Edinburgh is honest.
Like most of Scotland, Edinburgh doesn’t try to bulls**t anyone; what you see is what you get. Of course there’s the odd bar or restaurant that seems a bit above itself, but you find that in any city. Edinburgh is very aware of its history and doesn’t try to hide it but, unlike London, it doesn’t try to shove it down your throat either. If you walk a loop of the Royal Mile and the Grassmarket area you’ll inevitably be charmed by its character and history; the centuries old pubs, ancient churches, and harrowing points lost in history (the Grassmarket being an area used for hangings and lynching) that all add to the near mythical history of the city. Of course, if you’re not into that kind of thing, there are more than enough places to get slowly inebriated.
Drink leads to my next point: maybe Edinburgh is a little too honest, maybe it’s not honest enough. The city isn’t afraid of charging you £4+ for a pint of beer, or £9+ for a simple meal. This seems expensive, and I suppose it is compared to a lot of other cities but, compared to London (which is overrated), and many other capitals around Europe, it’s actually relatively cheap. I think when you’re in great cities sometimes you have to remember that very fact. For instance, the further up the Royal Mile you go, the more expensive everything is, and the reason? Well, there’s a world famous castle 100m away. Just like having a pint outside the Sagrada Familia, or near the Eiffel Tower, or across from the Rialto bridge, you pay for where you are.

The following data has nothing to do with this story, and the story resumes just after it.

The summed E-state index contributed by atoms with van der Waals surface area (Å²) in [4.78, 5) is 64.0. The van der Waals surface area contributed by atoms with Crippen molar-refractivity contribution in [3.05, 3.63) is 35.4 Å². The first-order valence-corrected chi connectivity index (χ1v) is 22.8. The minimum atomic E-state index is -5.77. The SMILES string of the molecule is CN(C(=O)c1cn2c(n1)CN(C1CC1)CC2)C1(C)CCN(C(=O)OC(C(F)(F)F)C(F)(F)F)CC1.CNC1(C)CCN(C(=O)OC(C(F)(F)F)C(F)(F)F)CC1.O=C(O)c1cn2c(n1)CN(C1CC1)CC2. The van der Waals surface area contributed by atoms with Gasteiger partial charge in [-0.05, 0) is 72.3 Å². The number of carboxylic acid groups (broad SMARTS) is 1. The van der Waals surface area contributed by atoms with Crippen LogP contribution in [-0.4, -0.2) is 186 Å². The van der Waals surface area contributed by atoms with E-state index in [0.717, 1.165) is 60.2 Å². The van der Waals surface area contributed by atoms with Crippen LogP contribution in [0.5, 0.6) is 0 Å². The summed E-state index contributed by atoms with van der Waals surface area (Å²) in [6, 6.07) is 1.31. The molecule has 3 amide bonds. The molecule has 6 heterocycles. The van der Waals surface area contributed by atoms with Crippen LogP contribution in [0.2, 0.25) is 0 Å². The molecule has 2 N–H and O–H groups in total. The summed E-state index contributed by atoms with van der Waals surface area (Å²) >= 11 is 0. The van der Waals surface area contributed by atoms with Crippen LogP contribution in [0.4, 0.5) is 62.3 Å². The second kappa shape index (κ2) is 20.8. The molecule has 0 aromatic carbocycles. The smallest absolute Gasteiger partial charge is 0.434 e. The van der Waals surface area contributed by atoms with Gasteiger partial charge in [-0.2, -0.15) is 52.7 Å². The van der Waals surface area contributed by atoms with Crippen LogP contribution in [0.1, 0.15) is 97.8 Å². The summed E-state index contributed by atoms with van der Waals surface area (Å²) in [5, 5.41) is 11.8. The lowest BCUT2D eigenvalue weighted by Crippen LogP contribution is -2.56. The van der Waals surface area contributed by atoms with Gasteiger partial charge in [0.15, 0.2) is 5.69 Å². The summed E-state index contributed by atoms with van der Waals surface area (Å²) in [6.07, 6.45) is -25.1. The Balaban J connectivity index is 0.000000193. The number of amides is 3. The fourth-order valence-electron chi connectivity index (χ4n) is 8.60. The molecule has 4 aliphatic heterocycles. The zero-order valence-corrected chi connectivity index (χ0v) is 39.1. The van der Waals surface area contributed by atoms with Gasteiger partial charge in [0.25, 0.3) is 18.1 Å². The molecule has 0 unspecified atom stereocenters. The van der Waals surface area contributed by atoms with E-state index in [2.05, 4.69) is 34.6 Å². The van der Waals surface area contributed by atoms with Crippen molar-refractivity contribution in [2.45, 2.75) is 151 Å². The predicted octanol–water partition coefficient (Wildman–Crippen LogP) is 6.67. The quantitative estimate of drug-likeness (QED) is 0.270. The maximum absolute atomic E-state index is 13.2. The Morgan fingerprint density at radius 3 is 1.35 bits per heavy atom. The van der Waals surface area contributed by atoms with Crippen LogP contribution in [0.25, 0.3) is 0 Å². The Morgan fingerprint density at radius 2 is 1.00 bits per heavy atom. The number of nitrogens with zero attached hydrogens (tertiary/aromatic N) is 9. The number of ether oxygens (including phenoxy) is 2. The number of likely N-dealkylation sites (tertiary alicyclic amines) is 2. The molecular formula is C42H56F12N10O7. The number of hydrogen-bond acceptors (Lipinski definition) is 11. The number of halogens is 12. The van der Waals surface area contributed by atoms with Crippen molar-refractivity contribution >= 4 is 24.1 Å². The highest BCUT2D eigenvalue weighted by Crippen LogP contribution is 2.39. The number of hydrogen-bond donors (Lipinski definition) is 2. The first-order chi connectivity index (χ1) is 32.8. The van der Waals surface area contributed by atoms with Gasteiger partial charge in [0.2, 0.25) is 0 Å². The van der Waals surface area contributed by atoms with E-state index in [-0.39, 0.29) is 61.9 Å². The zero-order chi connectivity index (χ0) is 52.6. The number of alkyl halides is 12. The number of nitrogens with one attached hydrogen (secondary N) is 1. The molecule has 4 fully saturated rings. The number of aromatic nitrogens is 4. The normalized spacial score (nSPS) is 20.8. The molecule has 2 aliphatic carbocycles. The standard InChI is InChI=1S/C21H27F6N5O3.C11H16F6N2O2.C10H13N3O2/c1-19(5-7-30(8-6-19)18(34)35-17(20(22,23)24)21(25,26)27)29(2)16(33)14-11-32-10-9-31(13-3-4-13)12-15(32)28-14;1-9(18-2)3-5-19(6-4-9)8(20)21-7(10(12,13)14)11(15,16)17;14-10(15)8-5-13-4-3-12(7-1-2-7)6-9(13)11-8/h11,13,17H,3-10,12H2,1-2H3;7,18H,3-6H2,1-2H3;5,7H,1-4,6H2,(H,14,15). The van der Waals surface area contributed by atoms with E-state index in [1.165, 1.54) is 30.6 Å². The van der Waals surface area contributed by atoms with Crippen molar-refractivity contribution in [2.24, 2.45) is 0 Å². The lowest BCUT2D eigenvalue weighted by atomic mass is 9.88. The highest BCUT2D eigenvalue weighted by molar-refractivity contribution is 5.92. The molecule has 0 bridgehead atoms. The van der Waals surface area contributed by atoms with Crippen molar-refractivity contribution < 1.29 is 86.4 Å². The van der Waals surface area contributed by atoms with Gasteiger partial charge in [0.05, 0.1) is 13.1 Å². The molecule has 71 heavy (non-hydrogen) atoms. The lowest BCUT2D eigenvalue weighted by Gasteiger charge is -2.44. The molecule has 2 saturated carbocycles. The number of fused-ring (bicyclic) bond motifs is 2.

Edinburgh enjoys itself.
There is no doubt whatsoever that the Scots, like most of the UK really, love to enjoy themselves. Whether you’re after a few afternoon pints, a bit of late night music, or a simple tour by bar of the city; Edinburgh has it all. The time of year that you happen to land in the city will dictate what you get to see; there’s the Fringe Festival, the Royal Military Tattoo and, of course, the Hogmanay celebrations to name a few. I happened to be here over the Hogmanay period and the city, unlike others (I’ve made a quick comparison here), genuinely loves to celebrate the New Year.
Now, being in the city over the New Year period, I was understandably tempted to a number of drinks,
most all of which were alcoholic. Like most other people on NYE, I crossed paths with a substantial number of other revellers involved in one of the many street parties happening around the city.